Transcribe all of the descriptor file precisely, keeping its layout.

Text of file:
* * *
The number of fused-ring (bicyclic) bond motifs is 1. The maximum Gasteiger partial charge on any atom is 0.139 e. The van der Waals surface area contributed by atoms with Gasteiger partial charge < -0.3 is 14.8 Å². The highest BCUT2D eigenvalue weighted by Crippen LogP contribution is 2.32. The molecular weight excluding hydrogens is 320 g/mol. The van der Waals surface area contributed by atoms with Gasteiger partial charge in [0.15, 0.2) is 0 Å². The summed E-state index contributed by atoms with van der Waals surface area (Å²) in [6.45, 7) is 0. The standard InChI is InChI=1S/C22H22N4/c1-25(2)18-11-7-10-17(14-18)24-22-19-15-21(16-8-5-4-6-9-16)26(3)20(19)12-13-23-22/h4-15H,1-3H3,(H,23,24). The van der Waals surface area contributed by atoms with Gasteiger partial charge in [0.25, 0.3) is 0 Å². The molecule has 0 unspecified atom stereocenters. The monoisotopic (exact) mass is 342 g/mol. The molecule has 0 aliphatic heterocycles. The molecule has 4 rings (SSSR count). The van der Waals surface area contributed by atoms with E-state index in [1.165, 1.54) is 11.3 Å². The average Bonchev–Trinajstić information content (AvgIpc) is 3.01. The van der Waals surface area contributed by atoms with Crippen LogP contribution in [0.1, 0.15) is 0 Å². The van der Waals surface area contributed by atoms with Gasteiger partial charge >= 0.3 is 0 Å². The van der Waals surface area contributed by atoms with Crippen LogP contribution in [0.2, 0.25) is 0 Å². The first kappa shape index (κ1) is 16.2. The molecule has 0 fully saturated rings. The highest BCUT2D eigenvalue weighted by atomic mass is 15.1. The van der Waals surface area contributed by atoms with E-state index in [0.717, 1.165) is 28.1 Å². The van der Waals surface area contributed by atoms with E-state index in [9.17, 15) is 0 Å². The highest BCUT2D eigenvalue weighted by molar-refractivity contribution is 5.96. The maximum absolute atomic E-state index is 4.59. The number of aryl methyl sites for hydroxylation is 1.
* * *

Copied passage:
The number of fused-ring (bicyclic) bond motifs is 1. The maximum Gasteiger partial charge on any atom is 0.139 e. The van der Waals surface area contributed by atoms with Gasteiger partial charge < -0.3 is 14.8 Å². The highest BCUT2D eigenvalue weighted by Crippen LogP contribution is 2.32. The molecular weight excluding hydrogens is 320 g/mol. The van der Waals surface area contributed by atoms with Gasteiger partial charge in [0.15, 0.2) is 0 Å². The summed E-state index contributed by atoms with van der Waals surface area (Å²) in [6.45, 7) is 0. The standard InChI is InChI=1S/C22H22N4/c1-25(2)18-11-7-10-17(14-18)24-22-19-15-21(16-8-5-4-6-9-16)26(3)20(19)12-13-23-22/h4-15H,1-3H3,(H,23,24). The van der Waals surface area contributed by atoms with Gasteiger partial charge in [0.25, 0.3) is 0 Å². The molecule has 0 unspecified atom stereocenters. The monoisotopic (exact) mass is 342 g/mol. The molecule has 0 aliphatic heterocycles. The molecule has 4 rings (SSSR count). The van der Waals surface area contributed by atoms with E-state index in [1.165, 1.54) is 11.3 Å². The average Bonchev–Trinajstić information content (AvgIpc) is 3.01. The van der Waals surface area contributed by atoms with Crippen LogP contribution in [0.1, 0.15) is 0 Å². The van der Waals surface area contributed by atoms with Gasteiger partial charge >= 0.3 is 0 Å². The van der Waals surface area contributed by atoms with Crippen LogP contribution in [0.2, 0.25) is 0 Å². The first kappa shape index (κ1) is 16.2. The molecule has 0 fully saturated rings. The highest BCUT2D eigenvalue weighted by atomic mass is 15.1. The van der Waals surface area contributed by atoms with E-state index in [0.717, 1.165) is 28.1 Å². The van der Waals surface area contributed by atoms with E-state index in [9.17, 15) is 0 Å². The highest BCUT2D eigenvalue weighted by molar-refractivity contribution is 5.96. The maximum absolute atomic E-state index is 4.59. The number of aryl methyl sites for hydroxylation is 1.